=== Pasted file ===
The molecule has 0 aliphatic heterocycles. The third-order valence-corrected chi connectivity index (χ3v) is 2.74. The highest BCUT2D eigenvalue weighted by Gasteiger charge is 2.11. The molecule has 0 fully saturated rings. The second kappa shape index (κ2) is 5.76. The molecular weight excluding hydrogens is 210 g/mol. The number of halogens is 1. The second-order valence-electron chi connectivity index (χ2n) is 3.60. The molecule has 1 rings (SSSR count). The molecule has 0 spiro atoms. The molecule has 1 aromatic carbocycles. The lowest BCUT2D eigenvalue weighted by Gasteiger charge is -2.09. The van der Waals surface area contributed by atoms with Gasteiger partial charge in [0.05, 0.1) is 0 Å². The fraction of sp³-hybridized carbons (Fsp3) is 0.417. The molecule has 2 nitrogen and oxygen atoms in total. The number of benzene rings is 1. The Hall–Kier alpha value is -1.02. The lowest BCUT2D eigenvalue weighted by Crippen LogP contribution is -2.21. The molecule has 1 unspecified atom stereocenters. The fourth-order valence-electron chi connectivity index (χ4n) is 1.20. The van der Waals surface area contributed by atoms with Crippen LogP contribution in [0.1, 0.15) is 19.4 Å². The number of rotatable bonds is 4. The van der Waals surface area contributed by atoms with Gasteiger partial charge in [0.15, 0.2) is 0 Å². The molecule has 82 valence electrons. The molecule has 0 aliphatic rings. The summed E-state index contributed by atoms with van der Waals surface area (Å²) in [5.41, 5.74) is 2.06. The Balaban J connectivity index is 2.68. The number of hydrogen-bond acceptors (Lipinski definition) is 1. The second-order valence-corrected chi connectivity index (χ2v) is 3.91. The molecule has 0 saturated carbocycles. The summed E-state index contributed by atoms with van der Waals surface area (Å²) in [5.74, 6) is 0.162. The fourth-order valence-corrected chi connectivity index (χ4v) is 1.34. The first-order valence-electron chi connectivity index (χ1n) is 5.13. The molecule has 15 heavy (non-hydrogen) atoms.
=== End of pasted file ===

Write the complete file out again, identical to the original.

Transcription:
The molecule has 0 aliphatic heterocycles. The third-order valence-corrected chi connectivity index (χ3v) is 2.74. The highest BCUT2D eigenvalue weighted by Gasteiger charge is 2.11. The molecule has 0 fully saturated rings. The second kappa shape index (κ2) is 5.76. The molecular weight excluding hydrogens is 210 g/mol. The number of halogens is 1. The second-order valence-electron chi connectivity index (χ2n) is 3.60. The molecule has 1 rings (SSSR count). The molecule has 0 spiro atoms. The molecule has 1 aromatic carbocycles. The lowest BCUT2D eigenvalue weighted by Gasteiger charge is -2.09. The van der Waals surface area contributed by atoms with Gasteiger partial charge in [0.05, 0.1) is 0 Å². The fraction of sp³-hybridized carbons (Fsp3) is 0.417. The molecule has 2 nitrogen and oxygen atoms in total. The number of benzene rings is 1. The Hall–Kier alpha value is -1.02. The lowest BCUT2D eigenvalue weighted by Crippen LogP contribution is -2.21. The molecule has 1 unspecified atom stereocenters. The fourth-order valence-electron chi connectivity index (χ4n) is 1.20. The van der Waals surface area contributed by atoms with Crippen LogP contribution in [0.1, 0.15) is 19.4 Å². The number of rotatable bonds is 4. The van der Waals surface area contributed by atoms with Gasteiger partial charge in [0.15, 0.2) is 0 Å². The molecule has 82 valence electrons. The molecule has 0 aliphatic rings. The summed E-state index contributed by atoms with van der Waals surface area (Å²) in [5.41, 5.74) is 2.06. The Balaban J connectivity index is 2.68. The number of hydrogen-bond acceptors (Lipinski definition) is 1. The second-order valence-corrected chi connectivity index (χ2v) is 3.91. The molecule has 0 saturated carbocycles. The summed E-state index contributed by atoms with van der Waals surface area (Å²) in [5.74, 6) is 0.162. The fourth-order valence-corrected chi connectivity index (χ4v) is 1.34. The first-order valence-electron chi connectivity index (χ1n) is 5.13. The molecule has 15 heavy (non-hydrogen) atoms.